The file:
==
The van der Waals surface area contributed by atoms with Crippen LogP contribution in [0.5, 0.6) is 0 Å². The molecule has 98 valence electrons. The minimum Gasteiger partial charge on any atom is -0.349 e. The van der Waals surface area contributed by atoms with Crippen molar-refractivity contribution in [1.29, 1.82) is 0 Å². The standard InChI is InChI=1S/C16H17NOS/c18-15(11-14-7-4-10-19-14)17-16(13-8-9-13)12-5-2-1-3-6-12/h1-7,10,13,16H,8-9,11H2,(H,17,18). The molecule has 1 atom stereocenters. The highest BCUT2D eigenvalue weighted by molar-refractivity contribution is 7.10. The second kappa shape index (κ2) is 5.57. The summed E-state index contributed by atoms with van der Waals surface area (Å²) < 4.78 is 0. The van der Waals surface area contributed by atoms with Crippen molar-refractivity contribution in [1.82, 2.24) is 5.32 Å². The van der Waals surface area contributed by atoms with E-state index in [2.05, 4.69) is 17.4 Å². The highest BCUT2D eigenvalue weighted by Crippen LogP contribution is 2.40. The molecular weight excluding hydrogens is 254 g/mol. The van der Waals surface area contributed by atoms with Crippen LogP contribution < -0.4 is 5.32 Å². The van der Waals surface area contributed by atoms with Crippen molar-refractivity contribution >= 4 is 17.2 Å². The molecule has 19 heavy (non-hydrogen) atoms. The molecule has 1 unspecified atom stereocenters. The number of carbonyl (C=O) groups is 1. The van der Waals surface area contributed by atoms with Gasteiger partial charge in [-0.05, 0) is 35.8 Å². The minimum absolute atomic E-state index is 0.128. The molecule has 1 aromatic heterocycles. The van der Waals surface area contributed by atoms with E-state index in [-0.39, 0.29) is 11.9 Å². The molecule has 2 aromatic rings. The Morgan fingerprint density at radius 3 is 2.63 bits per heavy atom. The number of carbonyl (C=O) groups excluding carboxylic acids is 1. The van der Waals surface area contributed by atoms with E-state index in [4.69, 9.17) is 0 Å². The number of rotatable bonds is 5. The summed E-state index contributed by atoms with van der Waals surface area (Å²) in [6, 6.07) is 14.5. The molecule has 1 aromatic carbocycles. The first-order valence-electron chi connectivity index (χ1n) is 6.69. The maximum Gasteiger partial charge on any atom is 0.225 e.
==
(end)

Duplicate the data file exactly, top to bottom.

The van der Waals surface area contributed by atoms with Crippen LogP contribution in [0.5, 0.6) is 0 Å². The molecule has 98 valence electrons. The minimum Gasteiger partial charge on any atom is -0.349 e. The van der Waals surface area contributed by atoms with Crippen molar-refractivity contribution in [1.29, 1.82) is 0 Å². The standard InChI is InChI=1S/C16H17NOS/c18-15(11-14-7-4-10-19-14)17-16(13-8-9-13)12-5-2-1-3-6-12/h1-7,10,13,16H,8-9,11H2,(H,17,18). The molecule has 1 atom stereocenters. The highest BCUT2D eigenvalue weighted by molar-refractivity contribution is 7.10. The second kappa shape index (κ2) is 5.57. The summed E-state index contributed by atoms with van der Waals surface area (Å²) < 4.78 is 0. The van der Waals surface area contributed by atoms with Crippen molar-refractivity contribution in [1.82, 2.24) is 5.32 Å². The van der Waals surface area contributed by atoms with E-state index in [2.05, 4.69) is 17.4 Å². The highest BCUT2D eigenvalue weighted by Crippen LogP contribution is 2.40. The molecular weight excluding hydrogens is 254 g/mol. The van der Waals surface area contributed by atoms with Crippen LogP contribution < -0.4 is 5.32 Å². The van der Waals surface area contributed by atoms with Crippen molar-refractivity contribution >= 4 is 17.2 Å². The molecule has 19 heavy (non-hydrogen) atoms. The molecule has 1 unspecified atom stereocenters. The number of carbonyl (C=O) groups is 1. The van der Waals surface area contributed by atoms with Gasteiger partial charge in [-0.05, 0) is 35.8 Å². The minimum absolute atomic E-state index is 0.128. The molecule has 1 aromatic heterocycles. The van der Waals surface area contributed by atoms with E-state index in [-0.39, 0.29) is 11.9 Å². The molecule has 2 aromatic rings. The Morgan fingerprint density at radius 3 is 2.63 bits per heavy atom. The number of carbonyl (C=O) groups excluding carboxylic acids is 1. The van der Waals surface area contributed by atoms with E-state index in [4.69, 9.17) is 0 Å². The number of rotatable bonds is 5. The summed E-state index contributed by atoms with van der Waals surface area (Å²) in [6, 6.07) is 14.5. The molecule has 1 aromatic carbocycles. The first-order valence-electron chi connectivity index (χ1n) is 6.69. The maximum Gasteiger partial charge on any atom is 0.225 e.